08
Feb
08

(Another) Interview With THE FALLOUT

THE FALLOUT were just interviewed in the Winter 07/08 issue of Profane Existence Here’s what they had to say:

And, here’s “Peace, Love And Anarchy”…

Anti-Warped today/ a punk rock hit parade/ of independent sound/ our own identity/ build our community/ without the industry/ create a new scene/ peace, love and anarchy/ I know my disapointment shows/ I know my frustration grows/ for all that’s comfortably complacent,/ I haven’t got the patience/ for polite entertainment/ it just makes me hasten/ my changing attitude/ confused for being rude/ cos’ I’ve got a  new scene/ with peace,love and anarchy/ no animosity/ fuck their hierachy/ we respect each other/ that’s  our currency/ there ain’t no money/ just credibility/ we’ve got our own scene/ peace, love and anarchy

The title of the new CD is “Dismantlement.” Any particular reason behind the name? What does ‘dismantlement’ signify to The Fallout?

‘Dismantlement’ is taken from the Erik Marcus book ‘Meat Market’. ‘Meat Market’ is a very honest look at the current reality of animal cruelty and the animal advocacy movement. He draws analogies between the struggle for animal rights and the history of abolitionist and civil rights movements in the US. He makes a convincing argument for regulations to begin to put an end to factory farming practices.
‘Dismantlement’ also extends this idea and applies it to taking apart other exploitive industries. A number of songs on the CD reflect these ideas.

Continuing with the literary references, I saw “Dismantlement” described as having “elements of John Steinbeck and Howard Zinn poured into a punk format.” Accurate? As the lyricist, is this something you are consciously going for?

Comparisons to Steinbeck are flattering but unwarranted. We write concise songs to drive a point home in less than 2 minutes. We try to avoid clichés. We aren’t afraid to look in the mirror and see that we are a part of the systemic issues we are addressing. We are challenging both ourselves and our audience to face up to what is needed to affect change and the role we all play in making that happen.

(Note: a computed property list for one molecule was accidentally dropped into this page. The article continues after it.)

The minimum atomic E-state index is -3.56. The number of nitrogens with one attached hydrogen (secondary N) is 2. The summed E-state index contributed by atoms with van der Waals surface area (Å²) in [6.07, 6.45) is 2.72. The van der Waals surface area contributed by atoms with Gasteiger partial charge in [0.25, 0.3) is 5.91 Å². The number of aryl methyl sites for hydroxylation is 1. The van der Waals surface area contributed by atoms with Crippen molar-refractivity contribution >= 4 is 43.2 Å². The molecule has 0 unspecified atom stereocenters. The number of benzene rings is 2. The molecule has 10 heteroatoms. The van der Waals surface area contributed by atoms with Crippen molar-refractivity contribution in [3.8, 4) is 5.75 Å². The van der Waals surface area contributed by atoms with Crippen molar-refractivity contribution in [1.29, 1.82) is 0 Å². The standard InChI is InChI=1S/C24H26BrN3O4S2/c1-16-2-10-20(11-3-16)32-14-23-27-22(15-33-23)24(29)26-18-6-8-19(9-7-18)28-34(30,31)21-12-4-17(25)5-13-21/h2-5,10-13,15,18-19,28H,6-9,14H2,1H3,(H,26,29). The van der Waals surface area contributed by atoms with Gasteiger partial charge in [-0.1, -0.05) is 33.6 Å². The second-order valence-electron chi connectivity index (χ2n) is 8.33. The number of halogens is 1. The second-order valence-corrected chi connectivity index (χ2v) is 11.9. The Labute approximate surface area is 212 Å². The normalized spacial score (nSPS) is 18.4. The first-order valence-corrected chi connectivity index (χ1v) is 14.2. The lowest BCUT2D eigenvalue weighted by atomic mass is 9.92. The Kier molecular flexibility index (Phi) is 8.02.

You cover “Strange Fruit” on the CD – a song written almost 70 years ago, made famous by Billie Holiday and an anthem of the anti-lynching movement of the 1930s. With the whole Jena 6 controversy raging in the U.S. it would seem that this is still a very relevant song. What made you choose this song to cover? (How)does it fit into the whole ‘dismantlement’ theme?

Strange Fruit is a very powerful song. I think a lot of people would be surprised that such a graphic lyric was written in the 1920’s. Obviously we’ve stripped it down somewhat.
It extends the ideas on ‘Dismantlement’ as lynching was a big problem some 50 years after the end of slavery. The struggle for civil rights was still in its infancy. Blacks were free but they were not accepted as equals by many whites.
The Jena 6 situation demonstrates that hate crimes are still a problem. It’s another example of racism not being dealt with seriously.

Yeah, speaking of that, I know you guys have played a few Rock Against Racism shows and I understand that because of your involvement in that, your personal information – home address, phone number, etc – were posted to a neo-nazi website called Canadian Redwatch. What was that all about? Did you get hassled in any way by boneheads because of that?

We had neo-nazi’s scare the management of the Hamilton club, the Underground, with threats of violence if they allowed a Rock against Racism show to go on as scheduled. The gig was postponed and eventually held at the Corktown where we played without a problem. I’m not sure why we get this reaction from Hamilton.
My personal information was posted on the right wing website Canadian Redwatch but I haven’t been harassed in any way because of it. I guess one generalization that seems to be true is that racists are very lazy people.
Of the posts I’ve read about the Fallout on these right wing bulletin boards all I can say is that if people took the time to read our lyrics they would see for themselves that all these accusations simply aren’t true. It’s nothing but wild assumptions based in ignorance.